No one ever said the job of president doesn’t involve a good deal of multi-tasking. But in the case of Donald J. Trump, the hardest part seems to be how to squeeze his responsibilities into a schedule dominated by writing checks in violation of campaign finance laws to cover up his sordid past behavior.
During last week’s public hearings, former Trump lawyer and “fixer” Michael Cohen produced two such checks, representing “hush money” payments by Trump to keep the public from knowing about his affair with adult film star Stormy Daniels. The New York Times has since obtained six more checks signed by either Trump himself, Trump’s son, Donald Jr., or the Trump “Trust,” each representing further payments to Daniels as well as payments made directly to Cohen for (among other things) his role in falsifying poll results in order to help Trump get elected.
These checks were signed and mailed on more or less a monthly basis throughout 2017, Trump’s first year in office. Most of the checks were written for $35,000 but some were “doubled up” to move the process along. So it makes for interesting reading to see what else Trump was doing in office on those days he signed (or signed off on) these checks. As the Times’s Peter Baker and Maggie Haberman report:
The president hosted a foreign leader in the Oval Office, then wrote a check. He haggled over legislation, then wrote a check. He traveled abroad, then wrote a check. On the same day he reportedly pressured the F.B.I. director to drop an investigation into a former aide, the president’s trust issued a check to Mr. Cohen in furtherance of what federal prosecutors have called a criminal scheme directed by Mr. Trump to violate campaign finance laws.
Busy fellow! In a clear gesture of heartfelt sentimentality toward his wife, Melania, the first check was sent out on Feb. 14, 2017 (Valentine’s Day).
Kate Riga over at Talking Points Memo did a day-by day analysis of what was otherwise occupying Trump on the days he performed this solemn executive function.
On March 17, the next check was signed for $35,000 in between Trump’s events with German Chancellor Angela Merkel as she visited the White House.
The third check obtained by the Times came on May 23 for $35,000 from overseas: Trump was meeting with Israeli Prime Minister Benjamin Netanyahu then President Mahmoud Abbas of the Palestinian Authority.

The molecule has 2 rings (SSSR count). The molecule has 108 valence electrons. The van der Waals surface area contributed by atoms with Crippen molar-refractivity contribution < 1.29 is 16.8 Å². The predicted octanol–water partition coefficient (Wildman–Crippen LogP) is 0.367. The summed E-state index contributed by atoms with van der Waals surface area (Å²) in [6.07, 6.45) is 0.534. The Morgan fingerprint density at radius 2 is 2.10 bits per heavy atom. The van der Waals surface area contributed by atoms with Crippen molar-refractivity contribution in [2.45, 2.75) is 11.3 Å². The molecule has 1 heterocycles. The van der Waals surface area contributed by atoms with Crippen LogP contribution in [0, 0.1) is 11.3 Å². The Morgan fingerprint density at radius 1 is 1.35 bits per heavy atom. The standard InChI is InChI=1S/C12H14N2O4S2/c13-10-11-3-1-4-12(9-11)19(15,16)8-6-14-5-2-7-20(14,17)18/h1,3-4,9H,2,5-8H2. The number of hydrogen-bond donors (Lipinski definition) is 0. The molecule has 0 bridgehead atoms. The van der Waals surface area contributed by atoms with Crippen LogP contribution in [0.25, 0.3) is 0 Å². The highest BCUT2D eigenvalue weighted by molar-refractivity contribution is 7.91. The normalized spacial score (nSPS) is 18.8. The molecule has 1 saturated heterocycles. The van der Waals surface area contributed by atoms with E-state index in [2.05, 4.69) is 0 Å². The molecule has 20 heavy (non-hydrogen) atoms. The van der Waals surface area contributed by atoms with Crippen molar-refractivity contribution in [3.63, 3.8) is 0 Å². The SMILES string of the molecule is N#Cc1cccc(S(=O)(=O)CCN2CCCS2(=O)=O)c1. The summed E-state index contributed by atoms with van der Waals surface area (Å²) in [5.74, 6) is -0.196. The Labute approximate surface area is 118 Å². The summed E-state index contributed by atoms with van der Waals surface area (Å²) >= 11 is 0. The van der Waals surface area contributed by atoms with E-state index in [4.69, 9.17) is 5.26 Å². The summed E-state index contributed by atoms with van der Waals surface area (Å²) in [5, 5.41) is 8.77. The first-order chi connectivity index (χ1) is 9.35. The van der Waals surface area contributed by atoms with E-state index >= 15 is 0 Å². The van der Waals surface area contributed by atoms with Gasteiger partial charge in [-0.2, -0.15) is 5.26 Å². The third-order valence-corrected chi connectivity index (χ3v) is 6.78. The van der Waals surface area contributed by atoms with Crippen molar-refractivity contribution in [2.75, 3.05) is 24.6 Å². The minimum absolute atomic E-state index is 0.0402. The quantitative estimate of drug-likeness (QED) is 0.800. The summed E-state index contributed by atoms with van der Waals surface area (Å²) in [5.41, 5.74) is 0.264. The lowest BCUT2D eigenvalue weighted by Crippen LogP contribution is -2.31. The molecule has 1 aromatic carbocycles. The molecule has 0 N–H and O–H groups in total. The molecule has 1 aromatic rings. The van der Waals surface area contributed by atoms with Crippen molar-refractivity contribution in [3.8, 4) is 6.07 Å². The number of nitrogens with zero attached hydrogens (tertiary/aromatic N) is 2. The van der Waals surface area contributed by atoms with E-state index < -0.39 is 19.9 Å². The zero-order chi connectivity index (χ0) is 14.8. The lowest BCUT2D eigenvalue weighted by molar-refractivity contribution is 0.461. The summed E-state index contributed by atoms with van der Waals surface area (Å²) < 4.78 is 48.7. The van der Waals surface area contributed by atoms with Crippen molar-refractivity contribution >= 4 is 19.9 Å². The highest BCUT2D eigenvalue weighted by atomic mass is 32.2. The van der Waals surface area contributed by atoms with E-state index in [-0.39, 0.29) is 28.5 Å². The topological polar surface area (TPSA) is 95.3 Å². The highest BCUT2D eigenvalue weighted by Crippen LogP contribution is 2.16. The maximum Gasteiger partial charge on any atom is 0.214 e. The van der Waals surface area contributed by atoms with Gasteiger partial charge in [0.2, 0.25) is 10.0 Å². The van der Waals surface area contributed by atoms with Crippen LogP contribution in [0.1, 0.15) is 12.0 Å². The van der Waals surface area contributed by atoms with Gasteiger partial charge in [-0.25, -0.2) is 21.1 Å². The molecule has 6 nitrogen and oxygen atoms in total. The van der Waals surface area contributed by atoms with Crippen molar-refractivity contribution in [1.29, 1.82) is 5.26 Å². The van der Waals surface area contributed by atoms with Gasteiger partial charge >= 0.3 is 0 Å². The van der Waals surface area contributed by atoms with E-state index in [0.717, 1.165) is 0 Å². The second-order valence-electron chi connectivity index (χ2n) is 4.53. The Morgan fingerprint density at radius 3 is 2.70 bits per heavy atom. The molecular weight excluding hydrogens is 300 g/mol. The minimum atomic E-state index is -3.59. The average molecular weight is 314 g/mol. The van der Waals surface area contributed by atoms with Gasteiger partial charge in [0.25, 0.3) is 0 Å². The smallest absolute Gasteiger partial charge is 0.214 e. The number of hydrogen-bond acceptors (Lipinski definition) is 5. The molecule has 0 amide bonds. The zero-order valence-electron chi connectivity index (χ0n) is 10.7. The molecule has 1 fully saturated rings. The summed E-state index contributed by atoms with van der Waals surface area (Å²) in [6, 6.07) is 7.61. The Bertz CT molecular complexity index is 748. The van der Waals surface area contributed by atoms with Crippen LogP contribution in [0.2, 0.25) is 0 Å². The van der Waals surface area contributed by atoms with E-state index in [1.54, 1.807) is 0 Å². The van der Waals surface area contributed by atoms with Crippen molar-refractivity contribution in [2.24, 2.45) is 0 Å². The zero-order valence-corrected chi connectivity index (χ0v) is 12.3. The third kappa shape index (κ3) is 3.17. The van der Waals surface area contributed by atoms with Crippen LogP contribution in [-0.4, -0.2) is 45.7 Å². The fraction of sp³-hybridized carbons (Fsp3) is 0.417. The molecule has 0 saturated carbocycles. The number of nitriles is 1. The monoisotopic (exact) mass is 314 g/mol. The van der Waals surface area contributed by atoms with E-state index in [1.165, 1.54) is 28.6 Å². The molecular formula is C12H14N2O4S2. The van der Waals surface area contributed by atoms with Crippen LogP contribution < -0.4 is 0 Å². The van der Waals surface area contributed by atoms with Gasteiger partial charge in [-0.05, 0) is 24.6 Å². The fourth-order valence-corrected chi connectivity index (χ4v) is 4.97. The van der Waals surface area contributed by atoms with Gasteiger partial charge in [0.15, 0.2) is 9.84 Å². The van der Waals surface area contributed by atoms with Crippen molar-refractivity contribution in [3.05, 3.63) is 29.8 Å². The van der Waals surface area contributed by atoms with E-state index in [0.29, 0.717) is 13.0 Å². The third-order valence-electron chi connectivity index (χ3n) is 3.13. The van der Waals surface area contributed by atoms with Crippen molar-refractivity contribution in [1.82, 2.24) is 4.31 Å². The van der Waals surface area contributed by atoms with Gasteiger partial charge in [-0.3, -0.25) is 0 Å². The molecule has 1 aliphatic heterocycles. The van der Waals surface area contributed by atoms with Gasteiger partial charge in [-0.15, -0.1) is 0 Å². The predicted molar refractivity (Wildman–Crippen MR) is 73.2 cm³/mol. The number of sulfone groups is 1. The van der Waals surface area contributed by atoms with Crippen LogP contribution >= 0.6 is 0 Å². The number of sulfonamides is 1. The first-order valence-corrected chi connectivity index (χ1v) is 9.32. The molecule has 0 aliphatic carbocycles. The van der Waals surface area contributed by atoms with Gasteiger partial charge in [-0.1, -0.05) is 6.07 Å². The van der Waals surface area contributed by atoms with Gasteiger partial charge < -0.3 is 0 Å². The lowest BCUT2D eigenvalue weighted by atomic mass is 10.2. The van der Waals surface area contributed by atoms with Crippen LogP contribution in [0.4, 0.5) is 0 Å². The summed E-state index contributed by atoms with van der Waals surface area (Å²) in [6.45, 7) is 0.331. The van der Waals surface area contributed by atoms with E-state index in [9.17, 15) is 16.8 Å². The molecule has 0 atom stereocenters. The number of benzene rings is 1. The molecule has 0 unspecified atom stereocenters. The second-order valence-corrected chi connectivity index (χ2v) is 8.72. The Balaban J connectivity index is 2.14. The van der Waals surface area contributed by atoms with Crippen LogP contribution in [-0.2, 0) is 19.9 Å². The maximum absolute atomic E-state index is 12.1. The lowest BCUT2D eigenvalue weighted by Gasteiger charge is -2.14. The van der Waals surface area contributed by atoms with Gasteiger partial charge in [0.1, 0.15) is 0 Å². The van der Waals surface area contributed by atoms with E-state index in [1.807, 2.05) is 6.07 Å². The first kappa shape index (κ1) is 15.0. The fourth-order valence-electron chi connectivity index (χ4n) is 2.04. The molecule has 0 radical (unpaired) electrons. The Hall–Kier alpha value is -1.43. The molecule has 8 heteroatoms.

His next installment of $35,000 came August 1, the same day an aide confirmed that Trump had dictated a false statement about a meeting with the Russians.
Trump coughed up another $35,000 on September 12 while his press secretary, Sarah Huckabee Sanders, told reporters that the Department of Justice should investigate former FBI Director James Comey.
Another check was purportedly signed right after (or maybe even during) a phone call with his buddy Vladimir Putin.
So many checks, so little time. Although it’s not entirely clear, on those occasions when he was toasting foreign leaders, he may have signed these checks during lunchtime or while on bathroom breaks. But whatever the case, it’s nice to know what was keeping this president busy on those days when Huckabee Sanders was holding a press conference.
In fact, according to Michael Cohen, these “hush-money” checks were at the forefront of Trump’s thought process, practically from the day he took office.
By Mr. Cohen’s account, the checks began in February 2017, just weeks after Mr. Trump was inaugurated as president. When Mr. Cohen visited the Oval Office for the first time, he said, Mr. Trump raised the issue of the hush payments in the same room that symbolized the United States’ seat of power.
It should reassure all Americans that this president has such a clear sense of his priorities.